Although the members of the Rose family are typically the center of attention (both inSchitt's Creek and in fans' discussions of it), "Life Is a Cabaret" put the much-deserved spotlight on Stevie (Emily Hampshire), whose gutting performance of "Maybe This Time" in Moira's (Catherine O'Hara) production of Cabaret still has us reeling all these months later. After witnessing Stevie struggle with feeling left behind while watching her friends navigate their futures with (seemingly) relative ease, Stevie's musical performance in the Season 5 finale was a triumphant moment of catharsis, celebrating a woman naming her fears and finding that they don't have as much power over her as she had imagined.
While the citizens of Schitt's Creek don't know what their futures hold as they transition into the next phases of their lives, "Life Is a Cabaret" summed up precisely what makes this show great: the steadfast belief that, no matter what you've gone through or what the state of your life may currently be, there's always something new on the horizon and maybe -- just maybe -- this time you'll win. -Sadie Gennis
Where to watch: Hulu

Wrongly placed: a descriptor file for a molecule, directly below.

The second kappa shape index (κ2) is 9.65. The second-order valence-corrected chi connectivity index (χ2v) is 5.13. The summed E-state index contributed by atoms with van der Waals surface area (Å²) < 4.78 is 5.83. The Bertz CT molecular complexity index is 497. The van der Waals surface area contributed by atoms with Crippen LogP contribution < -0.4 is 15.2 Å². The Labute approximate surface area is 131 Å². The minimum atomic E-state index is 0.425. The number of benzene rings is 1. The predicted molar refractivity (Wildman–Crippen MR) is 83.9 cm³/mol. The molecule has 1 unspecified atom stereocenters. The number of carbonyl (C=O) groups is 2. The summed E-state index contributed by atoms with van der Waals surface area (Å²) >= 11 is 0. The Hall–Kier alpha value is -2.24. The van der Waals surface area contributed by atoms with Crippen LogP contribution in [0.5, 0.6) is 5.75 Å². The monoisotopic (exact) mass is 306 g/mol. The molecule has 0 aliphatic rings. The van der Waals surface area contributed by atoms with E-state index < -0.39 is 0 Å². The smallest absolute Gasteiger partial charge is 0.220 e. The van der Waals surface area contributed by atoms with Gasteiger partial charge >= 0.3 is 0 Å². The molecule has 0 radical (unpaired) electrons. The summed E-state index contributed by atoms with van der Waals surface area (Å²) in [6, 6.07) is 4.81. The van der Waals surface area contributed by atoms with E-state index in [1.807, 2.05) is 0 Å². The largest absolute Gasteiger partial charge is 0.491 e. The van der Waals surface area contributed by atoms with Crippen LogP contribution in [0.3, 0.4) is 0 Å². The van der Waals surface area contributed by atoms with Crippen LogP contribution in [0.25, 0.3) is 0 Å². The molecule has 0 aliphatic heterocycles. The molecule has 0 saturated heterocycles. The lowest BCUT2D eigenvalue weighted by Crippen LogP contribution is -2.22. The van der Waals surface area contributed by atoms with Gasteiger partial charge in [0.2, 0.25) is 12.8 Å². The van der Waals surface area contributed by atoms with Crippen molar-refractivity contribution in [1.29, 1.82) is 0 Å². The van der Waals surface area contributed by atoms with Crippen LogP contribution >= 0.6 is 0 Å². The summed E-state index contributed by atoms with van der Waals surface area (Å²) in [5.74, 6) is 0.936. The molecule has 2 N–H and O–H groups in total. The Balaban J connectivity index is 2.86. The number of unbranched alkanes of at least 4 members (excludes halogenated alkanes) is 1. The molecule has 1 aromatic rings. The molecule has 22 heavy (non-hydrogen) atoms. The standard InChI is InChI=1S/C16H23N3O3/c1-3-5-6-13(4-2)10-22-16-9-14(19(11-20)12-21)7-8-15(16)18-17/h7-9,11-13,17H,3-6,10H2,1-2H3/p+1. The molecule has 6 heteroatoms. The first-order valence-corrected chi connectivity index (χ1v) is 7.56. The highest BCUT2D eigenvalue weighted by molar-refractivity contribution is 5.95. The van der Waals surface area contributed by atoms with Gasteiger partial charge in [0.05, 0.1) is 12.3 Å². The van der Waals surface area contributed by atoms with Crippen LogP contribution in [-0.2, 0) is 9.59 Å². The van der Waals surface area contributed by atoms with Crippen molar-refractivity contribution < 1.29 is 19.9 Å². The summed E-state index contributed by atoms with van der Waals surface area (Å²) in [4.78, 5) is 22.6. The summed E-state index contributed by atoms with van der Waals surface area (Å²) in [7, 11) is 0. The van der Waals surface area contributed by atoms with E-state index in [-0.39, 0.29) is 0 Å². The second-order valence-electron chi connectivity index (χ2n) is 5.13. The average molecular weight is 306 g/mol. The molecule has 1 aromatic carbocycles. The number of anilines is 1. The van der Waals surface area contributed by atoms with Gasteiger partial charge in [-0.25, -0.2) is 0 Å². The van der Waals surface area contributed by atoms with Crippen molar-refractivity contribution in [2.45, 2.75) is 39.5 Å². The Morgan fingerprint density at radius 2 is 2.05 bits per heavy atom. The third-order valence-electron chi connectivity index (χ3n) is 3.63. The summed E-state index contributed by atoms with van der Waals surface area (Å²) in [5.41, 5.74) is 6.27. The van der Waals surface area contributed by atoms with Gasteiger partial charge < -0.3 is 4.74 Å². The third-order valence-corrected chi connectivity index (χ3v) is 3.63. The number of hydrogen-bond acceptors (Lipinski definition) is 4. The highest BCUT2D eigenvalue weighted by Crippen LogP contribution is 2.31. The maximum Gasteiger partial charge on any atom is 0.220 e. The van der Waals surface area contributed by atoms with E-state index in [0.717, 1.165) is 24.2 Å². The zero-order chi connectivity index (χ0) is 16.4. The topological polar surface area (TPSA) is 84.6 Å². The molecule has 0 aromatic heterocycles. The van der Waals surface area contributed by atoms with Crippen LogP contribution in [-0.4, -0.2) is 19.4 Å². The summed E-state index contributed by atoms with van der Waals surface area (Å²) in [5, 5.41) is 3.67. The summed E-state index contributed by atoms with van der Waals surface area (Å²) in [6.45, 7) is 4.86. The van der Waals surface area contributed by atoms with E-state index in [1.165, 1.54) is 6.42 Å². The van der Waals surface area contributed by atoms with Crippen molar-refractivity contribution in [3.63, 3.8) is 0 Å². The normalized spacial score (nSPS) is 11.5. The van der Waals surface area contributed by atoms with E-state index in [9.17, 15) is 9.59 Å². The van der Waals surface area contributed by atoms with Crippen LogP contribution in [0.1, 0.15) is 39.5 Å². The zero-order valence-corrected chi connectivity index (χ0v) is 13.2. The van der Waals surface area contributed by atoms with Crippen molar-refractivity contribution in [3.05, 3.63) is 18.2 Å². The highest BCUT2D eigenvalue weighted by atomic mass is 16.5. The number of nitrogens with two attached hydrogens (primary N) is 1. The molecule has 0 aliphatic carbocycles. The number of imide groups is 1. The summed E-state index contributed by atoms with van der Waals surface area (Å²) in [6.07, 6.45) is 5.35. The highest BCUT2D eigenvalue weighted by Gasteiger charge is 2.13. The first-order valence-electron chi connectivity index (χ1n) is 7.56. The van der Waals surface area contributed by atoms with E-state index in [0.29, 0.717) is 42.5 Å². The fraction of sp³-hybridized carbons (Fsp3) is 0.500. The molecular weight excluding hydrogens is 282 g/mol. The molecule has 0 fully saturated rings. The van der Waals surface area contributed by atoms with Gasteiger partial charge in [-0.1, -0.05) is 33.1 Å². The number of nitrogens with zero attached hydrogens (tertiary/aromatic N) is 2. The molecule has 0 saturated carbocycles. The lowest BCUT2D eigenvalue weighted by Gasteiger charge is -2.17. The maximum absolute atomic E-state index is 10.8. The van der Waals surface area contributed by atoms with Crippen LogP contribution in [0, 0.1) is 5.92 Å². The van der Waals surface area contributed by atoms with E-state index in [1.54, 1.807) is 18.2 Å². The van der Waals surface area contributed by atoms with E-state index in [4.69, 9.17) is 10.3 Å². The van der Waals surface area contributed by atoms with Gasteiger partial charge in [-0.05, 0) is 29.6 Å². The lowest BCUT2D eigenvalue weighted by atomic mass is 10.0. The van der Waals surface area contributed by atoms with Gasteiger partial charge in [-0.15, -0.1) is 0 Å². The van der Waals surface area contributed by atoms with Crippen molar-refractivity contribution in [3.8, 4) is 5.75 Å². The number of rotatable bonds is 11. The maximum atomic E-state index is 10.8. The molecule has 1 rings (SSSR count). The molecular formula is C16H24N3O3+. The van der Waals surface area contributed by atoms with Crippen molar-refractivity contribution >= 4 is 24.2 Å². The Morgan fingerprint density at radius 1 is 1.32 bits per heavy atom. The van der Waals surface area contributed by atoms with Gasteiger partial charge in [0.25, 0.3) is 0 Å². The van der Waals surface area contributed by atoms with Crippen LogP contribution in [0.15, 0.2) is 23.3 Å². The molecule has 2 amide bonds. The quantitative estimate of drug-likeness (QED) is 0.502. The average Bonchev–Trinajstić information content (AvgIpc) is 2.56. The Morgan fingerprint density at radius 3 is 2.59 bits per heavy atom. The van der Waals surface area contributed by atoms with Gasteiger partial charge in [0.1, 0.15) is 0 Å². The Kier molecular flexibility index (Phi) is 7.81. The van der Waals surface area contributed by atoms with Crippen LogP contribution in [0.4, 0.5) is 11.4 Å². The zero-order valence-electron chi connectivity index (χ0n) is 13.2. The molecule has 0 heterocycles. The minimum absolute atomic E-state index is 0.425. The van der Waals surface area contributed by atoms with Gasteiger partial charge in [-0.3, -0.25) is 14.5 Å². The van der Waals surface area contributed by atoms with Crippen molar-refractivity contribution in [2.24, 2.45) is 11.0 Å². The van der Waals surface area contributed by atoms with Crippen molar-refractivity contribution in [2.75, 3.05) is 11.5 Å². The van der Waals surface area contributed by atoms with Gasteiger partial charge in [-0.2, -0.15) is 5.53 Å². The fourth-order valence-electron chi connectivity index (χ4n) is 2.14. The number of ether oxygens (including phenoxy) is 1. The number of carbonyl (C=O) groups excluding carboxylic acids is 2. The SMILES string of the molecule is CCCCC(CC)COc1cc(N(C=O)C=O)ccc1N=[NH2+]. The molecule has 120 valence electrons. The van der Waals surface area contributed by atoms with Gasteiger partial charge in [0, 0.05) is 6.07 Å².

What We Do in the Shadows fans hoping for cameos from the original film's trio of vamps were treated to that and more in "The Trial." The stellar episode, directed by executive producer Taika Waititi, saw a number of actors who've famously donned the fangs for TV and film appear as part of an international vampire tribunal responsible for doling out punishments to Laszlo (Matt Berry), Nadja (Natasia Demetriou), and Nandor (Kayvan Novak) for their roles in the death of the Baron (Doug Jones). The episode, which was based on an idea from Tilda Swinton and came together through the magic of editing, was an embarrassment of riches, featuring Waititi, executive producer Jemaine Clement, and Jonathan Brugh reprising their roles from the cult film, as well as appearances from Swinton (Only Lovers Left Alive), Evan Rachel Wood (True Blood), Paul Reubens (Buffy the Vampire Slayer), Danny Trejo (From Dusk Till Dawn), and Wesley Snipes (Blade), the last of whom had to Skype into the meeting, adding to the absurdity of the half-hour. With additional references to Robert Pattinson, Tom Cruise, Brad Pitt, and Kiefer Sutherland, the meta episode was a hilarious love letter to pop culture and a fine example of what can be accomplished when you flat out refuse to believe there is a limit to vampire gags and jokes. If there's any episode that is bound to become an instant classic, it's "The Trial." -Kaitlin Thomas